The Massachusetts bay scallop fishermen included regulars, who spent most of their working lives as fishermen in their town's waters, and part-timers. The part-timers included some children who went scalloping with their fathers before going to school. They were on the boats for about 2 hours, starting at sunrise, and some went during the school noon hour. They did not have to remain on the boats until their limits were harvested. Their fathers were allowed to harvest their full limits as well as his after they had left for school (Campbell (22)). At the beginnings of good seasons, some boats in Menemsha carried as many as four people each, two men and their wives, who qualified then for 4 limits. The wives went home after the first limits were obtained (Flanders (14)). The men who went scalloping with a boat owner and worked as his mate received 40% of the gross earnings from the sales of the scallops. The captain retained 10% of the mate's earnings to pay for fuel and boat expenses.
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Part-timers have been able to enter the bay scallop fishery easily: They needed only a rowboat, drags, and, beginning in the 1940's, an outboard motor. Some people who did not initially have any equipment or previous experience were scalloping, as shown by the following details from Martha's Vineyard.
A bonanza season was awaiting in 1955, so a man and his pregnant wife borrowed an old skiff and 2 dredges, bought a second-hand outboard motor for $75, and set out in a pond for scallops. The husband pulled in the dredges and emptied the scallops onto the culling board, while his wife culled them into baskets. They opened the scallops on a bench in their garage in the afternoons. Never having opened scallops before, his wife cut most in half before being taught how to open them properly, and each night she drove their car 5 miles (8 km) to the local fish market to sell the meats. One day, after scalloping for about 2 weeks, their outboard motor stopped running, and they drifted for about an hour until another fisherman towed them ashore. The wife was not wearing adequate clothing, became cold and disgusted and she quit scalloping. That ended their season even though plenty of scallops remained on the beds (Mello Silva Jeffers (19)).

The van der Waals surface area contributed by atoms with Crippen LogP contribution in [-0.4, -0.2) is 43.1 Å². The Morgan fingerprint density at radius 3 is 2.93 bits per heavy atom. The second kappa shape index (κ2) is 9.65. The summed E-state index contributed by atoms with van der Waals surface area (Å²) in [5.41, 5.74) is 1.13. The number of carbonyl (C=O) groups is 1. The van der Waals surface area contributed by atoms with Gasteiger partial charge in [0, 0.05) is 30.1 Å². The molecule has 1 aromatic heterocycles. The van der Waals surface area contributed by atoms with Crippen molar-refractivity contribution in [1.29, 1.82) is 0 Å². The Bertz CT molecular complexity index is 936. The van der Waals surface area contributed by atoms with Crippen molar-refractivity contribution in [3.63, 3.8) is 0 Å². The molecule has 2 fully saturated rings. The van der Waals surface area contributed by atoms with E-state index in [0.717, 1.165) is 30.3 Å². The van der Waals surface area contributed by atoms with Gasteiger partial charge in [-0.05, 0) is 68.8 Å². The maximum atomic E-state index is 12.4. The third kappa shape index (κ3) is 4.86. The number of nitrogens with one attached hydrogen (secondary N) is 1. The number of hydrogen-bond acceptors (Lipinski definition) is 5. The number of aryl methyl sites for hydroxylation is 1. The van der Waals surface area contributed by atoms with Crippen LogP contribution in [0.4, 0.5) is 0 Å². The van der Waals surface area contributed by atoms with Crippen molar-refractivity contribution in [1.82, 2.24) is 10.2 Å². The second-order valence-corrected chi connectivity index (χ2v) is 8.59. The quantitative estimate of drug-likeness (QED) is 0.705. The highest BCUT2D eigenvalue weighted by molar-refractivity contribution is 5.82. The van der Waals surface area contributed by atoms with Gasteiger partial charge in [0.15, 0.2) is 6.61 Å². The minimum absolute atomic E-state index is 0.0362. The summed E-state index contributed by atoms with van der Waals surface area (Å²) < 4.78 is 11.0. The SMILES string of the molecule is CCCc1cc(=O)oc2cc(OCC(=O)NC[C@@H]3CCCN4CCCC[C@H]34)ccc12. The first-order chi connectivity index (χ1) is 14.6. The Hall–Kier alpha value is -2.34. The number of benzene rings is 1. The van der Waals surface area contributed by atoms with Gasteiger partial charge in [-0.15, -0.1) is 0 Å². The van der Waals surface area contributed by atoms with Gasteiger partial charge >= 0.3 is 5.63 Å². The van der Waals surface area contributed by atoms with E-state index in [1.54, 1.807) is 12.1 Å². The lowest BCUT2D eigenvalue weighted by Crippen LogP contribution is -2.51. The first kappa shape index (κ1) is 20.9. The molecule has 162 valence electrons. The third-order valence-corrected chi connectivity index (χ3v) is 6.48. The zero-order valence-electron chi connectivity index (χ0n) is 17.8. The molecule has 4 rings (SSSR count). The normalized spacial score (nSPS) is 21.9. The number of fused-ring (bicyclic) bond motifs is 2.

In the Massachusetts coastal towns, the carpenters received better wages than the other tradesmen and store clerks, and they earned more money than fishermen did during a year. But in the midst of a good scalloping season, the fishermen earned more money/day than they did. Many carpenters were tempted to go scalloping for a few weeks, but, fearing they could lose their jobs, few did. They were aware of the financial condition of the fishermen during poor scalloping seasons and also during the times between every scalloping and quahoging season when the fishermen were often idle for a few weeks.
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The 1938 Hurricane
The famous 1938 Hurricane that swept across Long Island and southern New England destroyed most of the bay scalloping shanties. The fishermen afterward had to open their scallops at home, in fish markets, and in a small number of newly constructed shanties. During the 1940's, fish market managers either drove to the fishermen's homes each night to obtain the scallop meats, weigh them using a scale on the truck, and pay the fishermen, or the fishermen drove them to the fish market for sale (Pierce (10)).
After the 1940's and perhaps before, the fish markets were charging the fishermen to use their space to open scallops. The opening houses in some towns disguised this by not charging a fee, but making fishermen sell a "gallon" that weighed 9 pounds, rather than its actual weight of 8 pounds. In these towns, the scores of fishermen who opened their scallops at home or in shanties at the docks also had to sell a gallon that weighed 9 pounds to the fish markets. In the remaining towns, the fishermen were charged either about $1.00 for each of their 2-bushel bags for use of the opening space, a fee for each pound opened, or around $10/week. They were paid for an 8-lb gallon (Warncke (20)). Since the 1950's, Massachusetts has required that bay scallops be opened in state-approved opening houses, cellars, or kitchens having hot and cold running water, toilets, smooth washable walls, cement floors, fiberglass bench tops, and stainless steel knives; stainless steel or plastic containers for the scallop meats are also required (Poole, 1965; Whittaker (4)).
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Year Large Medium Small 1913 (Month ?) $2.35 $1.85 $1.50 1915 (Jan 23) 2.75 2.25 1.00 1916 (Dec. 16) 3.25 2.75 1.85